- Louisiana - diplomacy - Tejanos - San Jacinto River
- Napoleon Bonaparte - diplomats - William Travis - Lone Star Republic
- James Monroe - John Quincy Adams - Gen. Antonio Lopez de Santa Anna
- Toussaint L’ Ovuverture - Moses Austin - Alamo - annex
- Meriwether Lewis - converts - Bear Flag Republic - Rio Grande - cession
- William Clark - conestoga wagons - Zachary Taylor - South Pass - Gen. Stephen Kearny
- by 1700s = thousands of farmers were settling west past the Appalachian Mts.
- crops to market = travel down Mississippi River into New Orleans = then on ships to export for trade
- depended on moving items freely down Mississippi
- French owned New Orleans
- across Mississippi = unexplored territory of Louisiana = immense region stretched from Canada south to Texas
- 1st claimed by France
- given to Spain after the French and Indian War
- ruler of France – Napoleon Bonaparte – convinced Spain to return it to France
- had a plan to settle the territory w/thousands of French farmers
- this alarmed American frontiersmen b/c New Orleans was part of Louisiana Territory
- If Napoleon closed the harbor to the U.S., farmers could’t get their crops to market.
- Pres. Thomas Jefferson – understood the concern of the farmers
- 1803 – sent James Monroe to France w/an offer to buy New Orleans for $7.5 million
- Due to a slave Revolt in the French Caribbean by a slave named Toussaint L’ Ouverture, Bonaparte had
changed his mind about wanting to settle farmers from his Caribbean sugar plantations in the Louisiana
- Also, France and Britain were fighting again, and Napoleoan didn’t want Britain to gain the territory.
- France agreed to sell the Louisian Territory to the U.S. for $15 million.
- It became known as “The Louisiana Purchase.”
C) The Purchase Debate
- The purchase doubled the size of the United States!
- It averaged out to be 2 to 3 cents an acre!!
- Some agreed w/the purchase, while other Americans declared it unconstitutional.
- However, in late 1803, the Senate voted to ratify the Louisiana Purchase Treaty.
- deal was made through diplomacy = the art of conducting negotations w/other countries; ppl who engage in
diplomacy are called diplomats
- attention turned to Florida
- Spanish said NO at first
- Georgians were upset w/slave runaways being taken in by Spanish and Seminole Indian communities, Seminole
raids on their farms, and the Spanish govt. not doing anything to help.
A) Andrew Jackson Invades Florida
- 1818 = Pres. James Monroe sent Andrew Jackson – the hero of the Battle of New Orleans – to Georgia w/orders
to end the raids.
- Jackson was told he could chase raiding Seminoles INTO Georgia, BUT HE COULD NOT raid Spanish Florida!
- HOWEVER, despite his orders, Jackson and 1,700 troops marched into Florida and evfentually captured nearly
every military post in the colony.
- He arrested, tried, and convicted two British officers for stirring up Indian attacks!
- replaced the Spanish governor w/an American one
- Spain demanded he be sent back to Washington and tried for illegally invading Florida.
B) Govern or Get Out
- Pres. Monroe asked his cabinet what to do
- all said to make Jackson apologize and get out of Florida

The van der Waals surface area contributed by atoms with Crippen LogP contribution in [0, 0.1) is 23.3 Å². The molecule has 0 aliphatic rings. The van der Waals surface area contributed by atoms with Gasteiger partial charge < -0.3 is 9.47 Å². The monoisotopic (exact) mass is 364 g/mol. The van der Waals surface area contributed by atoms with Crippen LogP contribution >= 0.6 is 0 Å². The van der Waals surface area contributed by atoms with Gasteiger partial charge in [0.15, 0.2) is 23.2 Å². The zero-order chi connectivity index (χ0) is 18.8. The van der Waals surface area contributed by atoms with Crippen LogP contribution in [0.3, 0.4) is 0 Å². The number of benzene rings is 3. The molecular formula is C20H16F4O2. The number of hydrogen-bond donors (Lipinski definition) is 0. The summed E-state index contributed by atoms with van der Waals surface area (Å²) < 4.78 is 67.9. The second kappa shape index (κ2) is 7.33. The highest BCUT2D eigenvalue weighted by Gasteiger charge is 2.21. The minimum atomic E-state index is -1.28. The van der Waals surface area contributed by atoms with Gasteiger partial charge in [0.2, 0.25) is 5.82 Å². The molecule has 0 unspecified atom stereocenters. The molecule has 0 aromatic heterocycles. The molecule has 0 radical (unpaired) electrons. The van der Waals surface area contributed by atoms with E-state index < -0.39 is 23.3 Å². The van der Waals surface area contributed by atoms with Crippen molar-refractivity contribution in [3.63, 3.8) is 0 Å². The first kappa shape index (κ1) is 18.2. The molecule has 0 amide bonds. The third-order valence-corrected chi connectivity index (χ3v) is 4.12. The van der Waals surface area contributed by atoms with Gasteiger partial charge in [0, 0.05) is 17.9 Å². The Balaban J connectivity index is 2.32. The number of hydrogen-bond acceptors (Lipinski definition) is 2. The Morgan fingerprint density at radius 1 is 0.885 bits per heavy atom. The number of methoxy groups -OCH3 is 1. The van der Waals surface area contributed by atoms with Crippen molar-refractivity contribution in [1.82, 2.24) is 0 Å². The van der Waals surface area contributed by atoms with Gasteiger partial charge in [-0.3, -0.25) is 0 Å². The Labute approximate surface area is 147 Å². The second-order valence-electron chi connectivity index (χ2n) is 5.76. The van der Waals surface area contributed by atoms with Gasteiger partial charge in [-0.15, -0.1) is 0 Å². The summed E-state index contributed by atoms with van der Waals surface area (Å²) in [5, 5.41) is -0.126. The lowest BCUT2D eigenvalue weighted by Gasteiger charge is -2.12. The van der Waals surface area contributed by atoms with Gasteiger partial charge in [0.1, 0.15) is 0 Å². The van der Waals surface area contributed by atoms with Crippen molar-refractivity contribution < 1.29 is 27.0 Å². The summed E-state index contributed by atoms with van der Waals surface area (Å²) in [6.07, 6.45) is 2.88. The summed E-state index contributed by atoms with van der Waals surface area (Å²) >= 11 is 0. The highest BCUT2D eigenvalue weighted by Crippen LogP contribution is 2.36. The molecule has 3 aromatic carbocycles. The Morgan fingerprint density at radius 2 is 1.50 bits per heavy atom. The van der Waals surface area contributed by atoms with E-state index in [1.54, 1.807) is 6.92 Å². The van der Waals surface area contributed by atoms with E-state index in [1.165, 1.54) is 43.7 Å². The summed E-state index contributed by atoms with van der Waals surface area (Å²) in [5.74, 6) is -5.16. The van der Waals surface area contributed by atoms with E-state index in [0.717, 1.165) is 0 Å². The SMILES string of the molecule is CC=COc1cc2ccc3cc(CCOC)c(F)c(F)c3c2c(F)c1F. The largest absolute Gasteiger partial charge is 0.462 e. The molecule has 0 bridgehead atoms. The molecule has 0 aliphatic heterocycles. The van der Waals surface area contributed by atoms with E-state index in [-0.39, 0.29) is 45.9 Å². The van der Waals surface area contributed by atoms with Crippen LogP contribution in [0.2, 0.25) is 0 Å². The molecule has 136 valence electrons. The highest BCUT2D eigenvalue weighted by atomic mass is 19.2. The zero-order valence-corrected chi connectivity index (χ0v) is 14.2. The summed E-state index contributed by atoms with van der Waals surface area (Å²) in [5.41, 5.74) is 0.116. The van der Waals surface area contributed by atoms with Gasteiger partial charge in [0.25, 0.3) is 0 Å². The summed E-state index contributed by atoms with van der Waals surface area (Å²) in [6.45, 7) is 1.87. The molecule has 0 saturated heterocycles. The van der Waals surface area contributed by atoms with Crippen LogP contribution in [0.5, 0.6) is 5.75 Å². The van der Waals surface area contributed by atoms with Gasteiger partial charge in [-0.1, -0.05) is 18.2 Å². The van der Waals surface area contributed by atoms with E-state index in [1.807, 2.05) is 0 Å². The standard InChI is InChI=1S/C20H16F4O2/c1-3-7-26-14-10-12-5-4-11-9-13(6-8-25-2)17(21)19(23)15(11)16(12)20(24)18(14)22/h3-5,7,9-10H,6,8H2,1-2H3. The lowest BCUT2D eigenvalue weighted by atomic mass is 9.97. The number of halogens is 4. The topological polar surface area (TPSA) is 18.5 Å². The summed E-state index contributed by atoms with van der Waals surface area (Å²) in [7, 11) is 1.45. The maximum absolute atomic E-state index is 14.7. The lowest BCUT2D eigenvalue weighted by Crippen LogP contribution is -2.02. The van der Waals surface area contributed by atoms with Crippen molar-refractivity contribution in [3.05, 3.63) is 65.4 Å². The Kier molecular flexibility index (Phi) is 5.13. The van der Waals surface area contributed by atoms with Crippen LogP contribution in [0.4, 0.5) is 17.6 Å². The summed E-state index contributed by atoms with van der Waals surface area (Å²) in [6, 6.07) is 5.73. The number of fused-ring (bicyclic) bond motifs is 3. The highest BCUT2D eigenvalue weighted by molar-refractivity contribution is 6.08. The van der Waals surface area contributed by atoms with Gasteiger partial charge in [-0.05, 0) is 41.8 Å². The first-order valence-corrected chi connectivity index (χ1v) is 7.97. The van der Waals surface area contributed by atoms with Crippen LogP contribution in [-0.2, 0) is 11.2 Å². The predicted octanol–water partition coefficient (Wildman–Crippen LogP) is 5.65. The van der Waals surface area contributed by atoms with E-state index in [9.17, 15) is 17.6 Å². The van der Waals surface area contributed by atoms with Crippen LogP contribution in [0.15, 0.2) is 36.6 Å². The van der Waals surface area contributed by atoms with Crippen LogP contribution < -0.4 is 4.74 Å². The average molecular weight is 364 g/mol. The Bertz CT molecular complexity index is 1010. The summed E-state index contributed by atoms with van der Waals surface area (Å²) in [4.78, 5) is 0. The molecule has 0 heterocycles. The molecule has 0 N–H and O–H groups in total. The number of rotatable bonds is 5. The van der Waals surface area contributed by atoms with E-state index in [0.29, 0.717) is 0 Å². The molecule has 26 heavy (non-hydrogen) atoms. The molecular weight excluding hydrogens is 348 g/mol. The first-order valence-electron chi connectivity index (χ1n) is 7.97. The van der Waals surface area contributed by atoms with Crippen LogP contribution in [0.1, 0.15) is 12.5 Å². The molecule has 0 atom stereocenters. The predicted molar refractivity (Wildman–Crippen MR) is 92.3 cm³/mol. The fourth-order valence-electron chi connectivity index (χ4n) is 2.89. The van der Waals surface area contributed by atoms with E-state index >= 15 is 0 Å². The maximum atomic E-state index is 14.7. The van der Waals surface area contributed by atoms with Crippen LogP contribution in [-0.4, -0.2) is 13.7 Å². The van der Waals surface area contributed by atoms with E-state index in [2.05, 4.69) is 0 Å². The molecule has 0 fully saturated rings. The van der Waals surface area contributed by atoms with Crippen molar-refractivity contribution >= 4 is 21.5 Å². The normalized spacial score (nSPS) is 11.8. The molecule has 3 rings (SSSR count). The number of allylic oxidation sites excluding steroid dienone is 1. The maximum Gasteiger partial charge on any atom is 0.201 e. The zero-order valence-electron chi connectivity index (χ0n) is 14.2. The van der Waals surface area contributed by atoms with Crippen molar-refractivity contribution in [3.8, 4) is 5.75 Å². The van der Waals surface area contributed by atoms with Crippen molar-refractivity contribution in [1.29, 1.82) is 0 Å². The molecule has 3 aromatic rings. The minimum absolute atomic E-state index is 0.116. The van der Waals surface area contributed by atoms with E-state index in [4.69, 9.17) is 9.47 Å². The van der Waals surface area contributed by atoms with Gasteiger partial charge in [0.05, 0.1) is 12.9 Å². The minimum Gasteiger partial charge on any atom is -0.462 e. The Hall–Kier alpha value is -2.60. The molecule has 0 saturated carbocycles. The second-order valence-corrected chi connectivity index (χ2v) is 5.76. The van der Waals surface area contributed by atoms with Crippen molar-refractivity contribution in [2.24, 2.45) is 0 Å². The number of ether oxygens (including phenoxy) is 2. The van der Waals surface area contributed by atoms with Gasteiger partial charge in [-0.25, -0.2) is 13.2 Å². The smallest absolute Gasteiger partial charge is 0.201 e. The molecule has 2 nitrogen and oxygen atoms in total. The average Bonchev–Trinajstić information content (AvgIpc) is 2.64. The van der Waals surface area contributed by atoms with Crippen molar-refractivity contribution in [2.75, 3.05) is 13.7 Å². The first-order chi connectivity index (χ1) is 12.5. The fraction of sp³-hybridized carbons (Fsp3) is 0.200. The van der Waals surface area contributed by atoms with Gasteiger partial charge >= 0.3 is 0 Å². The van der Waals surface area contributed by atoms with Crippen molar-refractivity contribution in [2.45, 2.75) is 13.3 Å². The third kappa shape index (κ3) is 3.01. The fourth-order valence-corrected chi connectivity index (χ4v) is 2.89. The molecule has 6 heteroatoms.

- John Quincy Adams, Secretary of State, said to send a message to Spain: Either govern Florida properly or get
- Fearful of war, Spain decided to get out.
- Many southerners felt Texas was very valuable to them and growing cotton.
- Moses Austin – dreamed of starting an American colony in Spanish Texas
- 1821 – Spanish officials granted Austin a huge tract of land, but he died suddenly that year.
- Son, Stephen Austin, took over father’s dream and arrived in Texas just as Mexico delcared its independence fr
- Texas = now part of Mexico
2) settlers had to promise to become Mexican citizens and join the Catholic Church
- success of colony started a rush of settlers to Texas
- 1830: 25,000 Americans in Texas; only 4,000 Tejanos, or Texans of Mexican descent
- tensions began to rise
- Americans didn’t like taking orders from Mexicans officials
- All official documents were in Spanish and Americans refused to learn the language.
- Also, many had slaves and Mexico outlawed slavery in 1829.
- Tejanos didn’t like the Am. settlers that came to Texas illegally
- said they had little respect for the Mexican culture
- didn’t want to become citizens
- Mexican govt. CLOSED TEXAS to new American immigration
- govt. sent troops to Texas to assert its authority and enforce the immigration laws
- Americans in Texas got mad at this
- William Travis began calling for revolution
- Stephen Austin went to the Mexican govt. and asked to make Texas a separate Mexican state, open up
immigration, and let them govern themselves.
- 1833 – Austin traveled to Mexico and presented the Texans’ demands.
- Leader of Mexican govt., General Antonia Lopez de Santa Anna, refused, threw Austin in jail, and sent 6,000
troops north to crush the rebels.
- 1836 – lg part of Santa Anna’s army reached San Antonio, Texas.
- only 180 Texas volunteers, including eight Tejanos
- took over an old Spanish mission known as the Alamo
- well-known freedom fighters Davy Crockett, William Travis, and James Bowie were in the group
- Santa Anna’s troops surrounded the Alamo and outnumbered the Americans 10 – 1.
- Travis sent for reinforcements from other Texas towns, but none came.